When it comes to interop, one of the best examples I've seen is ODBC. Great stuff.

Sorry it this post is a bit confusing and/or pointless... it was written 2 lines at a time over a period of 4 hours :)

Yes but *which* smaller protocols?, posted 20 Sep 2002 at 14:35 UTC by brendan » (Apprentice)

I agree that we should "start by encouraging the CMS creators to support the smaller protocols" but the question is which protocols? There really aren't many around in the CMS space. WebDAV and the nascent JCP 170 are about all we have that have been specifically created for content management -- everything else (W3C XML Schema? XSLT?) have been created for other purposes but could be transferred to the CMS space.

Perhaps we need a kind of W3C Technical Architecture Group style report, stating "best practices for content management software". I deliberately didn't say "open source" in that sentence as I think this goes beyond open source -- many developers (and users) of commercial systems would love to see some more standards and interoperability in this space.

To take a straightforward but controversial example, let's look at templating languages -- a crucial part of any CMS. Can we really hope to standardise on one templating protocol? Even something like XSLT is implemented with different extension functions in each system, without even considering the proliferation of competing templating "standards" (HTML::Template, Velocity, WebMacro, etc etc). But the big thing in XSLT's favour is that it's cross-platform, supported by an independent collaborative standards body, and has multiple interoperable implementations. You can't say that about too many other systems.

So I think interop for CMS should start at the 37,000 foot level: come up with some overall design principles, look at what's out there piece by piece, and create some best-practice standards that can be supported by any system that cares about standardisation and interoperability.

next steps?, posted 20 Sep 2002 at 18:47 UTC by gregorrothfuss » (Journeyer)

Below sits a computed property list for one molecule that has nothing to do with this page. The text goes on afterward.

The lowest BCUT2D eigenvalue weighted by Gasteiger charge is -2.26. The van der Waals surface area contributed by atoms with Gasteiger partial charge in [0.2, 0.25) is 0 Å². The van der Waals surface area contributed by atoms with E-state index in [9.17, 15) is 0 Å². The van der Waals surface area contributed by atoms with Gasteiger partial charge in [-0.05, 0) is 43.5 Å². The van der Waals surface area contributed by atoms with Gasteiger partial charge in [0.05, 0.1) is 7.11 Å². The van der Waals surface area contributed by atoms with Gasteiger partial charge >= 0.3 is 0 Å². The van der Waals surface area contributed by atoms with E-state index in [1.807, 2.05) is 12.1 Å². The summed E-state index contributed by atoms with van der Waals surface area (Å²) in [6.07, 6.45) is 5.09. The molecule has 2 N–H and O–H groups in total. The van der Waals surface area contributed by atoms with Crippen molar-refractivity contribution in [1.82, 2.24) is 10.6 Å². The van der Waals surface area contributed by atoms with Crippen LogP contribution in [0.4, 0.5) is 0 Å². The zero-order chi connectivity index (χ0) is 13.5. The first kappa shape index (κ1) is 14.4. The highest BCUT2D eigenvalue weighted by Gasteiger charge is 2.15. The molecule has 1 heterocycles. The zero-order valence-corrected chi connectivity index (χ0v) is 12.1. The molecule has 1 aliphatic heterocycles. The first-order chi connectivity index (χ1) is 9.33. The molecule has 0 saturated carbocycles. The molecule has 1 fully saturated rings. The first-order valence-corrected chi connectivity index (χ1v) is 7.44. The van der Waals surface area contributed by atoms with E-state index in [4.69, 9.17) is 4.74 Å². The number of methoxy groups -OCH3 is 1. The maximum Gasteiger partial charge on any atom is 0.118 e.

tamnir asks a good follow-up question:

What baby steps should the OSCOM Interop project work on first?

two possible angles: leveraging rss much more, working closely with mozilla.

interoperability is about sharing, not about beauty, posted 20 Sep 2002 at 23:36 UTC by Ankh » (Master)

Disclaimer: I work for the W3C, an organization dedicated to trying to promote interoperability.

Interoperability is about people being able to use tools from multiple sources, multiple vendors, multiple authors, and have them work together, on the same data, in the same sort of way.

To do this, you have to compromise.

As a result, the specifications that are the most widely adopted are often those that have the strongest marks of compromise, which tends to make them look technically ugly.

For example, XML has features that few would call beautiful, but that were included because they were seen as significant for increasing early adoption. Of course, today we're stuck with them, and people who use them depend on them. But that's not necessarily a bad thing.

Where you can't get 100% interoperability, you sometimes *can* get 100% interoperability of a smaller specification, and then have an extension mechanism so that at least people can recognise and delineate the boundaries, the edge of what's interoperable.

Sometimes the hard part is getting people to agree to talk in the first place, and to agree to be bound by a decision if one is made, even if it loses some functionality.

Maybe this is too general to be of much use, I don't know.

Why re-invent the wheel?, posted 21 Sep 2002 at 00:17 UTC by kevindumpscore » (Master)

Why re-implement an XML standard for creating slides (SlideML) when one already exists?

Download the slides package (derived from the DocBook XML DTD) from here:
DocBook Open Repository

Here's a slide presentation that I created using the Slides XML DTD. You can download the XML source files and the final rendered HTML files from here:
Writing Technical Documentation with DocBook (download)

BTW: here's an on-line version of the same slide presentation:
Writing Technical Documentation with DocBook (on-line)

Thoughtful Programming and Forth, posted 24 Sep 2002 at 16:52 UTC by badvogato » (Master)

by Jeff Fox

Why re-invent the wheel?, posted 4 Oct 2002 at 16:50 UTC by Roger » (Journeyer)

Maybe kevindumpscore should visit this page;)

SlideML to Docbook Slides

The following below was written earlier:

At OSCOM (www.oscom.org) we created SlideML exactly because there are several XML presentation languages around and everyone thinks his/hers is the best. With SlideML we didn't reinvent only a language to write OSCOM presentations, but also a translator with which you can go to Docbook Slides, but also to OPML, to SVG, whatever.